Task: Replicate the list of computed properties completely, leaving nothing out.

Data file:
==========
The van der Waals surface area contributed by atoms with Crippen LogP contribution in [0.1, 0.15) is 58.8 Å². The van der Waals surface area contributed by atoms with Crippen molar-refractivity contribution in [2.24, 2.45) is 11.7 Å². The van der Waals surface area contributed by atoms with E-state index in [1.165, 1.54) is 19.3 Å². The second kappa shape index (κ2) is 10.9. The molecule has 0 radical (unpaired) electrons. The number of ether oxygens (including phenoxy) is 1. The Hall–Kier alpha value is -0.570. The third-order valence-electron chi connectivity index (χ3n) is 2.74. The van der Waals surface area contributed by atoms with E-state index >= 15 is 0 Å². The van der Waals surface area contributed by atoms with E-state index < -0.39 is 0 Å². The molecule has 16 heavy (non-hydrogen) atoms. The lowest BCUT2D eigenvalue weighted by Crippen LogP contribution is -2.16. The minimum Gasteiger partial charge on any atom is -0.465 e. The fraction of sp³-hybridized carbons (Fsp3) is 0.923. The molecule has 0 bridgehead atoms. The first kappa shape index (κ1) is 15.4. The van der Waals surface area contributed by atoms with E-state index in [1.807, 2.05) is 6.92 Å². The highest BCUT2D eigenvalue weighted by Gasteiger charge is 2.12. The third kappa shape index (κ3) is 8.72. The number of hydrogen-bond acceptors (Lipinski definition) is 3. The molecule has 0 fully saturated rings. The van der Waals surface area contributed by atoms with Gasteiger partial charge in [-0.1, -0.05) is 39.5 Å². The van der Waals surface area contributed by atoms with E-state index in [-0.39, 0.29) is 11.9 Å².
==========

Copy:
The van der Waals surface area contributed by atoms with Crippen LogP contribution in [0.1, 0.15) is 58.8 Å². The van der Waals surface area contributed by atoms with Crippen molar-refractivity contribution in [2.24, 2.45) is 11.7 Å². The van der Waals surface area contributed by atoms with E-state index in [1.165, 1.54) is 19.3 Å². The second kappa shape index (κ2) is 10.9. The molecule has 0 radical (unpaired) electrons. The number of ether oxygens (including phenoxy) is 1. The Hall–Kier alpha value is -0.570. The third-order valence-electron chi connectivity index (χ3n) is 2.74. The van der Waals surface area contributed by atoms with E-state index >= 15 is 0 Å². The van der Waals surface area contributed by atoms with E-state index < -0.39 is 0 Å². The molecule has 16 heavy (non-hydrogen) atoms. The lowest BCUT2D eigenvalue weighted by Crippen LogP contribution is -2.16. The minimum Gasteiger partial charge on any atom is -0.465 e. The fraction of sp³-hybridized carbons (Fsp3) is 0.923. The molecule has 0 bridgehead atoms. The first kappa shape index (κ1) is 15.4. The van der Waals surface area contributed by atoms with E-state index in [1.807, 2.05) is 6.92 Å². The highest BCUT2D eigenvalue weighted by Gasteiger charge is 2.12. The third kappa shape index (κ3) is 8.72. The number of hydrogen-bond acceptors (Lipinski definition) is 3. The molecule has 0 fully saturated rings. The van der Waals surface area contributed by atoms with Gasteiger partial charge in [-0.1, -0.05) is 39.5 Å². The van der Waals surface area contributed by atoms with E-state index in [-0.39, 0.29) is 11.9 Å².